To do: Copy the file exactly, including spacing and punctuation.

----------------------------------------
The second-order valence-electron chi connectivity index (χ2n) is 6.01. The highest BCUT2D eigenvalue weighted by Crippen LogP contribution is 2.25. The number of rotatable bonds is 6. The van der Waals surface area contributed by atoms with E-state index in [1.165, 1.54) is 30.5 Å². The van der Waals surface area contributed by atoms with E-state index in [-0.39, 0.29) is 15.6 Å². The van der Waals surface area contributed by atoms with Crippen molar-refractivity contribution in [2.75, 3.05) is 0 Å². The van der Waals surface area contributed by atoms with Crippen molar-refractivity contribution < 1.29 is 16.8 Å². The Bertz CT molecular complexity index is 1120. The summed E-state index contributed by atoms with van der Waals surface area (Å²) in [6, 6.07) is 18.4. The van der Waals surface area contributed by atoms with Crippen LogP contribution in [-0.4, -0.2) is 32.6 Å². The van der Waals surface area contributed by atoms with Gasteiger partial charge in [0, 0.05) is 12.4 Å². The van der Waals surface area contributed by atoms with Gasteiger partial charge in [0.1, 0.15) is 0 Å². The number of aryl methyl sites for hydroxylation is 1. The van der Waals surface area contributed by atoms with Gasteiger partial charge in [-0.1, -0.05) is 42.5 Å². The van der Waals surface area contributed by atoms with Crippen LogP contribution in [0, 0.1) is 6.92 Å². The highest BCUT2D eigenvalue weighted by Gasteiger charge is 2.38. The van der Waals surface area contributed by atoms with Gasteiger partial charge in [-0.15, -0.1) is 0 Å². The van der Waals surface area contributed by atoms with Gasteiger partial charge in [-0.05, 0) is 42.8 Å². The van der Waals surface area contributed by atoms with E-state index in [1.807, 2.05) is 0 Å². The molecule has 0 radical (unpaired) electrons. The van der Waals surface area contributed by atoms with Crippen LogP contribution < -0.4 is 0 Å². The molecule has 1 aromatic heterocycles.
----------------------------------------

The second-order valence-electron chi connectivity index (χ2n) is 6.01. The highest BCUT2D eigenvalue weighted by Crippen LogP contribution is 2.25. The number of rotatable bonds is 6. The van der Waals surface area contributed by atoms with E-state index in [1.165, 1.54) is 30.5 Å². The van der Waals surface area contributed by atoms with E-state index in [-0.39, 0.29) is 15.6 Å². The van der Waals surface area contributed by atoms with Crippen molar-refractivity contribution in [2.75, 3.05) is 0 Å². The van der Waals surface area contributed by atoms with Crippen molar-refractivity contribution < 1.29 is 16.8 Å². The Bertz CT molecular complexity index is 1120. The summed E-state index contributed by atoms with van der Waals surface area (Å²) in [6, 6.07) is 18.4. The van der Waals surface area contributed by atoms with Crippen LogP contribution in [-0.4, -0.2) is 32.6 Å². The van der Waals surface area contributed by atoms with Gasteiger partial charge in [0, 0.05) is 12.4 Å². The van der Waals surface area contributed by atoms with Gasteiger partial charge in [0.1, 0.15) is 0 Å². The number of aryl methyl sites for hydroxylation is 1. The van der Waals surface area contributed by atoms with Gasteiger partial charge in [-0.1, -0.05) is 42.5 Å². The van der Waals surface area contributed by atoms with Crippen LogP contribution in [0, 0.1) is 6.92 Å². The highest BCUT2D eigenvalue weighted by Gasteiger charge is 2.38. The van der Waals surface area contributed by atoms with Gasteiger partial charge in [-0.15, -0.1) is 0 Å². The van der Waals surface area contributed by atoms with Gasteiger partial charge in [-0.05, 0) is 42.8 Å². The van der Waals surface area contributed by atoms with E-state index in [1.807, 2.05) is 0 Å². The molecule has 0 radical (unpaired) electrons. The van der Waals surface area contributed by atoms with Crippen LogP contribution < -0.4 is 0 Å². The molecule has 1 aromatic heterocycles.